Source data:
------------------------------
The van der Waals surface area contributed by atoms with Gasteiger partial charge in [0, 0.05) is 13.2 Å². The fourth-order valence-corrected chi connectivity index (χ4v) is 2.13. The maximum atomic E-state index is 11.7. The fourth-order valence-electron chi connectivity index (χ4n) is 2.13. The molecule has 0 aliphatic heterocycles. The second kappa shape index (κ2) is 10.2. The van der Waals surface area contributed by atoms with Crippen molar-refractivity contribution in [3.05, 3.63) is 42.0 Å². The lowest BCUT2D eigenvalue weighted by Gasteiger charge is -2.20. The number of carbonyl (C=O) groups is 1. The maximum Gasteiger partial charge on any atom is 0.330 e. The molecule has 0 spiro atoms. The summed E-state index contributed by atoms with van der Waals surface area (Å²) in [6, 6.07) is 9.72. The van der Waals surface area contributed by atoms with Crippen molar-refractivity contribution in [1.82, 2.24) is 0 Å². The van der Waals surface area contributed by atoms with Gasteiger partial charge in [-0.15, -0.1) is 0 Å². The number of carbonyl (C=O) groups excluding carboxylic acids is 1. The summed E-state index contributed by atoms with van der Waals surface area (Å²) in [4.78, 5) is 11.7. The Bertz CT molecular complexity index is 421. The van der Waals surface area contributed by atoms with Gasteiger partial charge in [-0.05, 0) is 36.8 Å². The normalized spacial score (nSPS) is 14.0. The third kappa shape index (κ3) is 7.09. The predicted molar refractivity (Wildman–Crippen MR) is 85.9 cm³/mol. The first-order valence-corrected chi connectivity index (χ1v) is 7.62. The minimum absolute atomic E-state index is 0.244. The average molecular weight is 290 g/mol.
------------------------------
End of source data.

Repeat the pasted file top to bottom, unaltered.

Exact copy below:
The van der Waals surface area contributed by atoms with Gasteiger partial charge in [0, 0.05) is 13.2 Å². The fourth-order valence-corrected chi connectivity index (χ4v) is 2.13. The maximum atomic E-state index is 11.7. The fourth-order valence-electron chi connectivity index (χ4n) is 2.13. The molecule has 0 aliphatic heterocycles. The second kappa shape index (κ2) is 10.2. The van der Waals surface area contributed by atoms with Crippen molar-refractivity contribution in [3.05, 3.63) is 42.0 Å². The lowest BCUT2D eigenvalue weighted by Gasteiger charge is -2.20. The number of carbonyl (C=O) groups is 1. The maximum Gasteiger partial charge on any atom is 0.330 e. The molecule has 0 spiro atoms. The summed E-state index contributed by atoms with van der Waals surface area (Å²) in [6, 6.07) is 9.72. The van der Waals surface area contributed by atoms with Crippen molar-refractivity contribution in [1.82, 2.24) is 0 Å². The van der Waals surface area contributed by atoms with Gasteiger partial charge in [-0.15, -0.1) is 0 Å². The number of carbonyl (C=O) groups excluding carboxylic acids is 1. The summed E-state index contributed by atoms with van der Waals surface area (Å²) in [4.78, 5) is 11.7. The Bertz CT molecular complexity index is 421. The van der Waals surface area contributed by atoms with Gasteiger partial charge in [-0.05, 0) is 36.8 Å². The normalized spacial score (nSPS) is 14.0. The third kappa shape index (κ3) is 7.09. The predicted molar refractivity (Wildman–Crippen MR) is 85.9 cm³/mol. The first-order valence-corrected chi connectivity index (χ1v) is 7.62. The minimum absolute atomic E-state index is 0.244. The average molecular weight is 290 g/mol.